The mortgage crisis in the US has resulted in lower housing costs, as well as greater future income uncertainty. This book examines the effects of financial regulation and deregulation on default risk exposure of mortgages and the past housing bubbles. The possible solutions to fix the loopholes in regulations are discussed. In this book, the authors also take the readers through a reasoning process on how economic estimates and geostatistical analyses can support the necessary decision making process started with new national policies on social housing. All the examples aim to demonstrate that only an integrate, multilevel approach, supported by appropriate analysis can succeed in improving policies for increase supply and quality of housing stock. Furthermore, it is well-known that innovations in housing add value to the buyer but increase the cost of production. This book examines several methods to test a buyer's willingness to pay for new features.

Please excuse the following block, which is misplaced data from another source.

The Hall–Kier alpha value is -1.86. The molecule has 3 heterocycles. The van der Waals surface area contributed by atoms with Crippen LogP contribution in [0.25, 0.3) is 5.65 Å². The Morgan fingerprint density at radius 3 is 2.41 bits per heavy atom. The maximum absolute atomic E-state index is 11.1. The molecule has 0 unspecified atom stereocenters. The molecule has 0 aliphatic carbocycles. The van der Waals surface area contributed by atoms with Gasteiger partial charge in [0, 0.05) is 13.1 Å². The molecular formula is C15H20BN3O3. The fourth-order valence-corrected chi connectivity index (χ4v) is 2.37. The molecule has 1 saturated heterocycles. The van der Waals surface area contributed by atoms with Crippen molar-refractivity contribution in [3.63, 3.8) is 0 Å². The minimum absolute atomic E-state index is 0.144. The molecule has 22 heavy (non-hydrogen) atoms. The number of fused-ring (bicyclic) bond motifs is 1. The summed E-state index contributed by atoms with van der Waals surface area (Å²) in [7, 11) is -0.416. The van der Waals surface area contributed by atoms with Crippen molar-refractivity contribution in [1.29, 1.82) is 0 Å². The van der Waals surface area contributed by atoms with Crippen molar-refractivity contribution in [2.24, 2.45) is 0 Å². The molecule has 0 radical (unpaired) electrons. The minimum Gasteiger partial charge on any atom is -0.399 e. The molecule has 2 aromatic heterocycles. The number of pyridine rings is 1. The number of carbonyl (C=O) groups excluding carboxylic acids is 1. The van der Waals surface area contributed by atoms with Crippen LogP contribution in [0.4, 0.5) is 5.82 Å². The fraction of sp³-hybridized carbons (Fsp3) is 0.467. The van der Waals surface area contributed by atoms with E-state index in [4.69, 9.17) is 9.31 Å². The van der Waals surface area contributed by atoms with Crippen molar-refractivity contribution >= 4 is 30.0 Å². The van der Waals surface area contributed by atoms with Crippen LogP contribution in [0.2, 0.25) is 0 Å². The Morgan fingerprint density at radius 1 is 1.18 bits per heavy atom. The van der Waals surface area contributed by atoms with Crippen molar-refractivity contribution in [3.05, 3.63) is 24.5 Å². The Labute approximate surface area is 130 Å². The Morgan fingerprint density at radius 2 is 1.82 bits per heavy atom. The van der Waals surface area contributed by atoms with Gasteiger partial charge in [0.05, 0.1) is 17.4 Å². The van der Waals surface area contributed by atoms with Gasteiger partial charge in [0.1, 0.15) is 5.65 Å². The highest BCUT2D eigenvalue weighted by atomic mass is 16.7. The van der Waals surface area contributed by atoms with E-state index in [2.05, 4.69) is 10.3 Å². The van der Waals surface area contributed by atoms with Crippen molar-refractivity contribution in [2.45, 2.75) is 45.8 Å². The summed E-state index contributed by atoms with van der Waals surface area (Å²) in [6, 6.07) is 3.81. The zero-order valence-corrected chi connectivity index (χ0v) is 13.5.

Other chapters in this book analyse the effectiveness of the policies in the US and the UK towards the reduction of mortgage fraud in light of the 'credit crunch,' and discuss possible effects of transportation conditions and inflation policy on long-term economic growth and geography.